Parks Director Jarvis, Bowing to Coca-Cola, Halted Plastic Bottle Ban in Grand Canyon
Friday, November 11, 2011
Officials at Grand Canyon National Park were planning last year to ban all plastic bottles from the scenic treasure in order to reduce litter. But National Park Service Director Jon Jarvis scuttled the plan after Coca-Cola, a major donor to the National Park Foundation, objected.
Stephen Martin, the former top parks official at the Grand Canyon, said his boss told him last December that Coca-Cola, which sells Dasani water bottles and has donated more than $13 million to the parks, had questioned the bottle ban through the foundation.
“That was upsetting news because of what I felt were ethical issues surrounding the idea of being influenced unduly by business,” Martin told The New York Times. “It was even more of a concern because we had worked with all the people who would be truly affected in their sales and bottom line, and they accepted it.”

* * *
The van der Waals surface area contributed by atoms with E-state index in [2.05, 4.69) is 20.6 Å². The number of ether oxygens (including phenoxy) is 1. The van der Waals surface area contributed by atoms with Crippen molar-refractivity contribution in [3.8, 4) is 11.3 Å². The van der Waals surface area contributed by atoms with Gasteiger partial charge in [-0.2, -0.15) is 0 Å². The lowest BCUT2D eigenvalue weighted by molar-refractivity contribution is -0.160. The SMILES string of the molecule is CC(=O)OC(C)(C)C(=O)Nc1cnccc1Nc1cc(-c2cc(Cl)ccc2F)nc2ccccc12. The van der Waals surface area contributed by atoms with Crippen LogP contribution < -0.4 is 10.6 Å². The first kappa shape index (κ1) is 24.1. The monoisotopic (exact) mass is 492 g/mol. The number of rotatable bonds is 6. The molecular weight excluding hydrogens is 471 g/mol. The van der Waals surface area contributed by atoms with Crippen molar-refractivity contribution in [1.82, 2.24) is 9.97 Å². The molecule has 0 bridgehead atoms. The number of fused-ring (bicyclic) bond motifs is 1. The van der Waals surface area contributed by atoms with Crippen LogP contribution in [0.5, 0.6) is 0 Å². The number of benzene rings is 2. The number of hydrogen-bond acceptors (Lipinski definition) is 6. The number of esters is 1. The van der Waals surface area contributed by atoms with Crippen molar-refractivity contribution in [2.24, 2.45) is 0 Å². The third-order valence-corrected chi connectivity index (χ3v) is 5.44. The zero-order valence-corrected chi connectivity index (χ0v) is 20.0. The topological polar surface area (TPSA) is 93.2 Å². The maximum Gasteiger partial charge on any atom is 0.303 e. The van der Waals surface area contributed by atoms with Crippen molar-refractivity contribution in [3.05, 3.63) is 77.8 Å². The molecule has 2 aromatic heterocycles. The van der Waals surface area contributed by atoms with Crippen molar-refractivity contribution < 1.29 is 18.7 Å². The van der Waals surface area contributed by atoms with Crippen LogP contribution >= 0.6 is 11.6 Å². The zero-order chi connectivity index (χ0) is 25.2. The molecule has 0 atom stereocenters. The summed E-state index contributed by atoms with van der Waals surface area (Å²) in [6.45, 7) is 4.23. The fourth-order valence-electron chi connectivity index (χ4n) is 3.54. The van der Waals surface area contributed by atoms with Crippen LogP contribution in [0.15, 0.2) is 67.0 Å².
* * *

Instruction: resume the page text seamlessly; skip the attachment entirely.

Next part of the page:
The Park Service had already installed filling stations for reusable bottles when the plan was halted. Jarvis cited “concern for public safety,” while a Coca-Cola spokeswoman, Susan Stribling, told the Times that banning plastic bottles was limiting freedom of choice.
Although the conflict occurred last year, details of the story only came out recently because the Park Service stonewalled Freedom of Information Act requests by the Public Employees for Environmental Responsibility (PEER). A Park Service employee finally supplied The New York Times with copies of relevant emails.
Plastic bottles account for about 30% of total waste at the Grand Canyon. Under the George W. Bush administration, the Park Service banned all disposable bottles from Zion National Park in Utah, without interference from corporate interests.
-Noel Brinkerhoff, David Wallechinsky
Parks Chief Blocked Plan for Grand Canyon Bottle Ban (by Felicity Barringer, New York Times)
Things Don’t Always Go Better with Coke (Public Employees for Environmental Responsibility)
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